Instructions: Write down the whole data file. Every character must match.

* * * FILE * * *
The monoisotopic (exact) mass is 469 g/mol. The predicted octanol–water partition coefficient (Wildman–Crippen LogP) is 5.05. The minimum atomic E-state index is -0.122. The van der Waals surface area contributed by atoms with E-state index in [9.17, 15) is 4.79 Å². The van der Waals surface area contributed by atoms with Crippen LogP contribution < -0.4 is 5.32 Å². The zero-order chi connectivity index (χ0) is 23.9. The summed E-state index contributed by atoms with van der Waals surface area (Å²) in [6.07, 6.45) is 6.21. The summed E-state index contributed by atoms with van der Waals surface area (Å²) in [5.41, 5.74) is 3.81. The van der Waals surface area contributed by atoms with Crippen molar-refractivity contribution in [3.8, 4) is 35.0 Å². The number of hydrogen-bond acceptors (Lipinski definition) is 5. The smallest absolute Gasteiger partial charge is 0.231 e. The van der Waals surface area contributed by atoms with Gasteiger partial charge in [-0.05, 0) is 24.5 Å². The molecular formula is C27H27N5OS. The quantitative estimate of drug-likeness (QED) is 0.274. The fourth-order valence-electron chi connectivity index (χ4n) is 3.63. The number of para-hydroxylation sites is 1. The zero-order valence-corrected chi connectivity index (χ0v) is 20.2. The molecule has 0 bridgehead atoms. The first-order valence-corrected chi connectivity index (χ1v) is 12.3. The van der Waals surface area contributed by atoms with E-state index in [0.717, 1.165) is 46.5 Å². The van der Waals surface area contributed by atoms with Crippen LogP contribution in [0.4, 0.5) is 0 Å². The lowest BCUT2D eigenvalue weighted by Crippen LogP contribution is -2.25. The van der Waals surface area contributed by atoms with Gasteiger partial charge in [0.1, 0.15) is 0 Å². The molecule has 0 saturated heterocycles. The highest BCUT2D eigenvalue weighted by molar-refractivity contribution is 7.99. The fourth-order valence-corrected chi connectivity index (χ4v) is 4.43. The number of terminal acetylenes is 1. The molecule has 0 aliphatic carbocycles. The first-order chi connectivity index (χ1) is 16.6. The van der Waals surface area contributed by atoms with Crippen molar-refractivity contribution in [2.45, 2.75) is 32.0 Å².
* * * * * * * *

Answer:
The monoisotopic (exact) mass is 469 g/mol. The predicted octanol–water partition coefficient (Wildman–Crippen LogP) is 5.05. The minimum atomic E-state index is -0.122. The van der Waals surface area contributed by atoms with E-state index in [9.17, 15) is 4.79 Å². The van der Waals surface area contributed by atoms with Crippen LogP contribution < -0.4 is 5.32 Å². The zero-order chi connectivity index (χ0) is 23.9. The summed E-state index contributed by atoms with van der Waals surface area (Å²) in [6.07, 6.45) is 6.21. The summed E-state index contributed by atoms with van der Waals surface area (Å²) in [5.41, 5.74) is 3.81. The van der Waals surface area contributed by atoms with Crippen molar-refractivity contribution in [3.8, 4) is 35.0 Å². The number of hydrogen-bond acceptors (Lipinski definition) is 5. The smallest absolute Gasteiger partial charge is 0.231 e. The van der Waals surface area contributed by atoms with Gasteiger partial charge in [-0.05, 0) is 24.5 Å². The molecular formula is C27H27N5OS. The quantitative estimate of drug-likeness (QED) is 0.274. The fourth-order valence-electron chi connectivity index (χ4n) is 3.63. The number of para-hydroxylation sites is 1. The zero-order valence-corrected chi connectivity index (χ0v) is 20.2. The molecule has 0 bridgehead atoms. The first-order valence-corrected chi connectivity index (χ1v) is 12.3. The van der Waals surface area contributed by atoms with E-state index in [0.717, 1.165) is 46.5 Å². The van der Waals surface area contributed by atoms with Crippen LogP contribution in [0.4, 0.5) is 0 Å². The lowest BCUT2D eigenvalue weighted by Crippen LogP contribution is -2.25. The van der Waals surface area contributed by atoms with Gasteiger partial charge in [0.1, 0.15) is 0 Å². The molecule has 0 saturated heterocycles. The highest BCUT2D eigenvalue weighted by molar-refractivity contribution is 7.99. The fourth-order valence-corrected chi connectivity index (χ4v) is 4.43. The number of terminal acetylenes is 1. The molecule has 0 aliphatic carbocycles. The first-order chi connectivity index (χ1) is 16.6. The van der Waals surface area contributed by atoms with Crippen molar-refractivity contribution in [2.45, 2.75) is 32.0 Å².